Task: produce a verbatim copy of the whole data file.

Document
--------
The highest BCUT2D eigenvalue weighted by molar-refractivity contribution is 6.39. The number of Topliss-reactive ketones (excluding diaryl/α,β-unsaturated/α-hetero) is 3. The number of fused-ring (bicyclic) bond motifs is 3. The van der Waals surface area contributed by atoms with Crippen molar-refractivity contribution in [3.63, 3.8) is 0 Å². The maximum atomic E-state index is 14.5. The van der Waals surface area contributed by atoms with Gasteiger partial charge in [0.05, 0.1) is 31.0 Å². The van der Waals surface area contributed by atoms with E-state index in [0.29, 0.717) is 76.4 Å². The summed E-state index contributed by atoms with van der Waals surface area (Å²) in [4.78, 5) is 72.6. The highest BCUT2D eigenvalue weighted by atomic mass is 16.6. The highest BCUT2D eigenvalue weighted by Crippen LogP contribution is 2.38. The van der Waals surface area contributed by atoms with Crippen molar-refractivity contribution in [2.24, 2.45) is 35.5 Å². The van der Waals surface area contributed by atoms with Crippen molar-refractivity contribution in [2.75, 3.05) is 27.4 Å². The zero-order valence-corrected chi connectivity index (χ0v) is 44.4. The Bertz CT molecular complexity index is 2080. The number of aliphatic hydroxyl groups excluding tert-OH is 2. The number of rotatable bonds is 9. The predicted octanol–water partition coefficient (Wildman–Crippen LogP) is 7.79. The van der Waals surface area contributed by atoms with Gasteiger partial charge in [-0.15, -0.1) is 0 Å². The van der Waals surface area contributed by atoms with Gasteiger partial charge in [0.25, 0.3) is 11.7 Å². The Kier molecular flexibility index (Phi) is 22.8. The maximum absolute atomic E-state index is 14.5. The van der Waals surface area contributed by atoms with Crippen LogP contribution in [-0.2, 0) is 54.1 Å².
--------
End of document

The highest BCUT2D eigenvalue weighted by molar-refractivity contribution is 6.39. The number of Topliss-reactive ketones (excluding diaryl/α,β-unsaturated/α-hetero) is 3. The number of fused-ring (bicyclic) bond motifs is 3. The van der Waals surface area contributed by atoms with Crippen molar-refractivity contribution in [3.63, 3.8) is 0 Å². The maximum atomic E-state index is 14.5. The van der Waals surface area contributed by atoms with Gasteiger partial charge in [0.05, 0.1) is 31.0 Å². The van der Waals surface area contributed by atoms with E-state index in [0.29, 0.717) is 76.4 Å². The summed E-state index contributed by atoms with van der Waals surface area (Å²) in [4.78, 5) is 72.6. The highest BCUT2D eigenvalue weighted by atomic mass is 16.6. The highest BCUT2D eigenvalue weighted by Crippen LogP contribution is 2.38. The van der Waals surface area contributed by atoms with Crippen molar-refractivity contribution in [2.24, 2.45) is 35.5 Å². The van der Waals surface area contributed by atoms with Crippen molar-refractivity contribution in [2.75, 3.05) is 27.4 Å². The zero-order valence-corrected chi connectivity index (χ0v) is 44.4. The Bertz CT molecular complexity index is 2080. The number of aliphatic hydroxyl groups excluding tert-OH is 2. The number of rotatable bonds is 9. The predicted octanol–water partition coefficient (Wildman–Crippen LogP) is 7.79. The van der Waals surface area contributed by atoms with Gasteiger partial charge in [-0.15, -0.1) is 0 Å². The van der Waals surface area contributed by atoms with Gasteiger partial charge in [0.25, 0.3) is 11.7 Å². The Kier molecular flexibility index (Phi) is 22.8. The maximum absolute atomic E-state index is 14.5. The van der Waals surface area contributed by atoms with Crippen LogP contribution in [-0.2, 0) is 54.1 Å².